The yen is one of the most affected major currencies. The Bank of Japan has always followed the steps of the United States, but it insists on a low interest rate policy because it is subject to domestic deflation. At its monetary policy meeting on April 26, the Bank of Japan decided to keep the current monetary policy unchanged and not to implement quantitative tightening as expected. After the news was announced, the continuously falling yen "dived" again, and the exchange rate of the yen against the dollar in the Tokyo foreign exchange market fell below 158 yen to the dollar. On the morning of April 29, the yen fell to 160.24 yen to the dollar, the lowest since April 1990.

Japanese media said the Ministry of Finance appeared to have acted twice since then, spending nearly 9 trillion yen to intervene to prevent a collapse caused by a psychological collapse in the yen after falling below the 160 mark. However, experts believe that unilateral intervention cannot solve the fundamental problem at a time when it is difficult to narrow the interest rate gap between Japan and the United States. On May 23, as of the end of the New York foreign exchange market, the dollar was trading at 156.90 yen.

The yen is not the only "troubled" currency recently. At the end of last year, the exchange rate of the South Korean won to the US dollar was less than 1300 won to the US dollar. It once lost the 1400 won mark in intraday trading on April 16. The Korean National Daily said that the exchange rate of 1300 to 1350 won could become the "new normal."

In addition, Asian currencies such as the Indian rupee, the Indonesian rupiah, the Malaysian ringgit, the Vietnamese rupiah and the Philippine peso all continued to walk out of the downward curve. The Bank of Indonesia raised the three main interest rates by 25 basis points last month to "strengthen the stability of the rupiah exchange rate".

"Dollar Tide" causes unrest

Many analysts say that in recent years, the "dollar tide" formed by the Fed's interest rate cuts and interest rate increases has harvested global wealth and passed on the crisis, constantly causing turmoil in the international market. Large-scale interest rate cuts by the Federal Reserve not only promote soaring inflation, but also reap global wealth by exporting capital through over-issuing US dollar imports and investing in other countries. Aggressive interest rate increases have led to a rapid tightening of global liquidity and a sharp devaluation of many currencies. Pressure on countries that borrow in dollars to pay off their debts has soared.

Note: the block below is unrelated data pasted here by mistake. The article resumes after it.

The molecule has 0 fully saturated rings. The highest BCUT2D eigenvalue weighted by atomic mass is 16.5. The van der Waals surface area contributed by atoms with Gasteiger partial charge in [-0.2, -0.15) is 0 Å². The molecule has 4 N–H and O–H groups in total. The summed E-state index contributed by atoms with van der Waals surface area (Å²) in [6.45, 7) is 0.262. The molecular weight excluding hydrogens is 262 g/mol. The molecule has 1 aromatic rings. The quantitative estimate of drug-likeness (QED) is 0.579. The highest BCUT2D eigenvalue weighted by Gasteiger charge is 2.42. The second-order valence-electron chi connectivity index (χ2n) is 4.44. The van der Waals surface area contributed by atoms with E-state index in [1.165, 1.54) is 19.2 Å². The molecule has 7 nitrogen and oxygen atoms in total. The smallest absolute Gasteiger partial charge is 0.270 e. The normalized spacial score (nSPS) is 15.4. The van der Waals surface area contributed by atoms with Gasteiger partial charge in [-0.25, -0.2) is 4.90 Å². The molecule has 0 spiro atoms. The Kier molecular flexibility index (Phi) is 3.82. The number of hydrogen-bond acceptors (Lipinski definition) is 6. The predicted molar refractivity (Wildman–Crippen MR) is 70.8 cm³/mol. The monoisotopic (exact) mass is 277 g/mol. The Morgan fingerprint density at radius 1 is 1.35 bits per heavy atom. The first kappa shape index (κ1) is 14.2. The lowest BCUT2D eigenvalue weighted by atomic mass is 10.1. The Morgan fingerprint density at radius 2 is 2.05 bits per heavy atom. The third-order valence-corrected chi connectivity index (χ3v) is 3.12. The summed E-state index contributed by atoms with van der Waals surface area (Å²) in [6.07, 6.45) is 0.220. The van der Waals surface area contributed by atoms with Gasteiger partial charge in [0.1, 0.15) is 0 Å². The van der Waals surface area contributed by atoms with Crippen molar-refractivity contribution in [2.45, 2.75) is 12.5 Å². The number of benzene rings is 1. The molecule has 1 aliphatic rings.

The New York Times recently reported that all the world's major currencies have fallen against the US dollar this year, which is an unusual big change that may have serious consequences for the global economy. Nearly 90% of the world's foreign exchange transactions involve the US dollar. The stronger dollar has exacerbated inflation overseas. Policymakers are caught in a dilemma, either by cutting interest rates to support the domestic economy or by keeping their currencies high.

Japanese media and experts generally believe that the depreciation of the yen is likely to continue, putting obvious pressure on the Japanese economy, which is not conducive to Japan's getting out of deflation, and at the same time putting pressure on Japan's retail, energy, aviation and other industries, increasing the burden on enterprises that rely on imported raw materials. Liu Huimei, a professor at the School of Economics and Finance at Hanyang University in South Korea, believes that the rise in the exchange rate and the sharp rise in international oil prices will increase the cost burden of enterprises and increase the possibility of further stagnation of domestic demand in South Korea.

However, a Bloomberg article analyzed that most Asian countries now have favorable conditions such as more stable foreign exchange reserves and can avoid a recurrence of turmoil similar to the Asian financial crisis of the late 1990s. Therefore, people have little need to worry about another financial crisis in Asia. (Reporters: Xu Yuan, Liu Chunyan, Su Liang, Feng Yasong, Wang Yi; Editors: Chen Dan, Wang Fengfeng, Lu Yu, Xu Liyu)